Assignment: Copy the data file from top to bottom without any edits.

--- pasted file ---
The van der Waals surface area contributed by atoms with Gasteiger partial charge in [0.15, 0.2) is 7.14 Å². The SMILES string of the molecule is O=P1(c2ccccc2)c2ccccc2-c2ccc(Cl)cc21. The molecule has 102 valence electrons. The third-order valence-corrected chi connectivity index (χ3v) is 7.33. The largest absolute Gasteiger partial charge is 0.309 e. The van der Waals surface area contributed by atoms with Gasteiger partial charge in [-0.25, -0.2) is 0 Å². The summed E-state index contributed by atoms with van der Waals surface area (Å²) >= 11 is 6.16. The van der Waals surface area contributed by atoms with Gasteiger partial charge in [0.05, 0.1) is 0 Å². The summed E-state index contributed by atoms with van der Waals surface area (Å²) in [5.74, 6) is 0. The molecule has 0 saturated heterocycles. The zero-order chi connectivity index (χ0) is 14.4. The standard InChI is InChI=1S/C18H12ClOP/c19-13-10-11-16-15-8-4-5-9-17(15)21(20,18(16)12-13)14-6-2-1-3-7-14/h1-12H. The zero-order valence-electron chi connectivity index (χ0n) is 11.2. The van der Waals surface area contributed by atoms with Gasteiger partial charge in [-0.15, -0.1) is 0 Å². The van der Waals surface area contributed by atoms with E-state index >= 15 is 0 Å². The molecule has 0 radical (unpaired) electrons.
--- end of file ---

The van der Waals surface area contributed by atoms with Gasteiger partial charge in [0.15, 0.2) is 7.14 Å². The SMILES string of the molecule is O=P1(c2ccccc2)c2ccccc2-c2ccc(Cl)cc21. The molecule has 102 valence electrons. The third-order valence-corrected chi connectivity index (χ3v) is 7.33. The largest absolute Gasteiger partial charge is 0.309 e. The van der Waals surface area contributed by atoms with Gasteiger partial charge in [-0.25, -0.2) is 0 Å². The summed E-state index contributed by atoms with van der Waals surface area (Å²) >= 11 is 6.16. The van der Waals surface area contributed by atoms with Gasteiger partial charge in [0.05, 0.1) is 0 Å². The summed E-state index contributed by atoms with van der Waals surface area (Å²) in [5.74, 6) is 0. The molecule has 0 saturated heterocycles. The zero-order chi connectivity index (χ0) is 14.4. The standard InChI is InChI=1S/C18H12ClOP/c19-13-10-11-16-15-8-4-5-9-17(15)21(20,18(16)12-13)14-6-2-1-3-7-14/h1-12H. The zero-order valence-electron chi connectivity index (χ0n) is 11.2. The van der Waals surface area contributed by atoms with Gasteiger partial charge in [-0.15, -0.1) is 0 Å². The van der Waals surface area contributed by atoms with E-state index >= 15 is 0 Å². The molecule has 0 radical (unpaired) electrons.